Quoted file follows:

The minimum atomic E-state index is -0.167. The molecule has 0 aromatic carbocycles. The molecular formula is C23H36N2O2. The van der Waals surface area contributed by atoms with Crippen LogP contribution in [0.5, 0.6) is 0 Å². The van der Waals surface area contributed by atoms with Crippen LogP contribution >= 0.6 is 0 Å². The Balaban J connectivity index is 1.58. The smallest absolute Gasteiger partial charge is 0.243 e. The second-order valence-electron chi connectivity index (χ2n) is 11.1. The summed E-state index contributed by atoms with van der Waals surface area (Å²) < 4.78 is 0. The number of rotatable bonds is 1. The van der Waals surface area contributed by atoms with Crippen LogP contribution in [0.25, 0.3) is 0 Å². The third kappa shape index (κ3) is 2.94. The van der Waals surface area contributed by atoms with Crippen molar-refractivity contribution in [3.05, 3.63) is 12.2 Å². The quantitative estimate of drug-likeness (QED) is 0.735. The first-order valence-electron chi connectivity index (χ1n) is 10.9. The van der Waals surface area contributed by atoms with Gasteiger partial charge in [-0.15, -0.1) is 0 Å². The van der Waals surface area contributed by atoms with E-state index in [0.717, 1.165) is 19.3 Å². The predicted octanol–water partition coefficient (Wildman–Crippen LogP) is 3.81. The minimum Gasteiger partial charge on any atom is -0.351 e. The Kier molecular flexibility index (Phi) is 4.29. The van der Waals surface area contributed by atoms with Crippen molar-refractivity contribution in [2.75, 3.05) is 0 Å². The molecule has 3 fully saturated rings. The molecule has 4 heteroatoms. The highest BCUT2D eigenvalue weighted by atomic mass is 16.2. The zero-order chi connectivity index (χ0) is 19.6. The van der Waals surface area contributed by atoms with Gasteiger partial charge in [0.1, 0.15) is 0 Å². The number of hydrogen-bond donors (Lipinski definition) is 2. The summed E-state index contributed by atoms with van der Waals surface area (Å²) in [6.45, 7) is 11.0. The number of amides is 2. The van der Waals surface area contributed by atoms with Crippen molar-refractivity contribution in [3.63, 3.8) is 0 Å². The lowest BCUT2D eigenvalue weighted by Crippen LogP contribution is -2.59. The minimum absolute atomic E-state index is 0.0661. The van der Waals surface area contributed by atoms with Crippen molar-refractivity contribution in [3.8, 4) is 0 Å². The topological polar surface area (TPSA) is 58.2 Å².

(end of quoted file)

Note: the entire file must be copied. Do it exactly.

The minimum atomic E-state index is -0.167. The molecule has 0 aromatic carbocycles. The molecular formula is C23H36N2O2. The van der Waals surface area contributed by atoms with Crippen LogP contribution in [0.5, 0.6) is 0 Å². The van der Waals surface area contributed by atoms with Crippen LogP contribution >= 0.6 is 0 Å². The Balaban J connectivity index is 1.58. The smallest absolute Gasteiger partial charge is 0.243 e. The second-order valence-electron chi connectivity index (χ2n) is 11.1. The summed E-state index contributed by atoms with van der Waals surface area (Å²) < 4.78 is 0. The number of rotatable bonds is 1. The van der Waals surface area contributed by atoms with Crippen LogP contribution in [0.25, 0.3) is 0 Å². The third kappa shape index (κ3) is 2.94. The van der Waals surface area contributed by atoms with Crippen molar-refractivity contribution in [3.05, 3.63) is 12.2 Å². The quantitative estimate of drug-likeness (QED) is 0.735. The first-order valence-electron chi connectivity index (χ1n) is 10.9. The van der Waals surface area contributed by atoms with Gasteiger partial charge in [-0.15, -0.1) is 0 Å². The van der Waals surface area contributed by atoms with E-state index in [0.717, 1.165) is 19.3 Å². The predicted octanol–water partition coefficient (Wildman–Crippen LogP) is 3.81. The minimum Gasteiger partial charge on any atom is -0.351 e. The Kier molecular flexibility index (Phi) is 4.29. The van der Waals surface area contributed by atoms with Crippen molar-refractivity contribution in [2.75, 3.05) is 0 Å². The molecule has 3 fully saturated rings. The molecule has 4 heteroatoms. The highest BCUT2D eigenvalue weighted by atomic mass is 16.2. The zero-order chi connectivity index (χ0) is 19.6. The van der Waals surface area contributed by atoms with Gasteiger partial charge in [0.1, 0.15) is 0 Å². The number of hydrogen-bond donors (Lipinski definition) is 2. The summed E-state index contributed by atoms with van der Waals surface area (Å²) in [6.45, 7) is 11.0. The number of amides is 2. The van der Waals surface area contributed by atoms with Crippen molar-refractivity contribution in [3.63, 3.8) is 0 Å². The lowest BCUT2D eigenvalue weighted by Crippen LogP contribution is -2.59. The minimum absolute atomic E-state index is 0.0661. The van der Waals surface area contributed by atoms with Crippen molar-refractivity contribution in [3.8, 4) is 0 Å². The topological polar surface area (TPSA) is 58.2 Å².